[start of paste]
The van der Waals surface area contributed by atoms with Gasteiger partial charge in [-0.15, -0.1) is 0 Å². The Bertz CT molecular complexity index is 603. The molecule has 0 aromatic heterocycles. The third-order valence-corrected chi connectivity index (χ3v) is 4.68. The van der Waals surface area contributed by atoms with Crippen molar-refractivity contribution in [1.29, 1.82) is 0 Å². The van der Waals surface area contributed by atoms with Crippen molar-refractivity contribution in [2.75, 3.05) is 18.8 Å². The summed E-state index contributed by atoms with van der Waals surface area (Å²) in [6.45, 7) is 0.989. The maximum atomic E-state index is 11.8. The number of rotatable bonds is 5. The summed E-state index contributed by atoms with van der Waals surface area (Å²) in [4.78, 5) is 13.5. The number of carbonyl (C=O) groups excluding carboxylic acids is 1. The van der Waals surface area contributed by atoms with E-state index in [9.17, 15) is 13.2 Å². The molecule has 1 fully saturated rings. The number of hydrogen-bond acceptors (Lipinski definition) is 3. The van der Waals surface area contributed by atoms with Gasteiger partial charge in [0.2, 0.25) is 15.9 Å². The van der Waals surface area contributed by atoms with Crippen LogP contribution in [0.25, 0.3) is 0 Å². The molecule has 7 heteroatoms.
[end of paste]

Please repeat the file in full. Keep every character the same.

The van der Waals surface area contributed by atoms with Gasteiger partial charge in [-0.15, -0.1) is 0 Å². The Bertz CT molecular complexity index is 603. The molecule has 0 aromatic heterocycles. The third-order valence-corrected chi connectivity index (χ3v) is 4.68. The van der Waals surface area contributed by atoms with Crippen molar-refractivity contribution in [1.29, 1.82) is 0 Å². The van der Waals surface area contributed by atoms with Crippen molar-refractivity contribution in [2.75, 3.05) is 18.8 Å². The summed E-state index contributed by atoms with van der Waals surface area (Å²) in [6.45, 7) is 0.989. The maximum atomic E-state index is 11.8. The number of rotatable bonds is 5. The summed E-state index contributed by atoms with van der Waals surface area (Å²) in [4.78, 5) is 13.5. The number of carbonyl (C=O) groups excluding carboxylic acids is 1. The van der Waals surface area contributed by atoms with E-state index in [9.17, 15) is 13.2 Å². The molecule has 1 fully saturated rings. The number of hydrogen-bond acceptors (Lipinski definition) is 3. The van der Waals surface area contributed by atoms with Gasteiger partial charge in [0.2, 0.25) is 15.9 Å². The van der Waals surface area contributed by atoms with Crippen LogP contribution in [0.25, 0.3) is 0 Å². The molecule has 7 heteroatoms.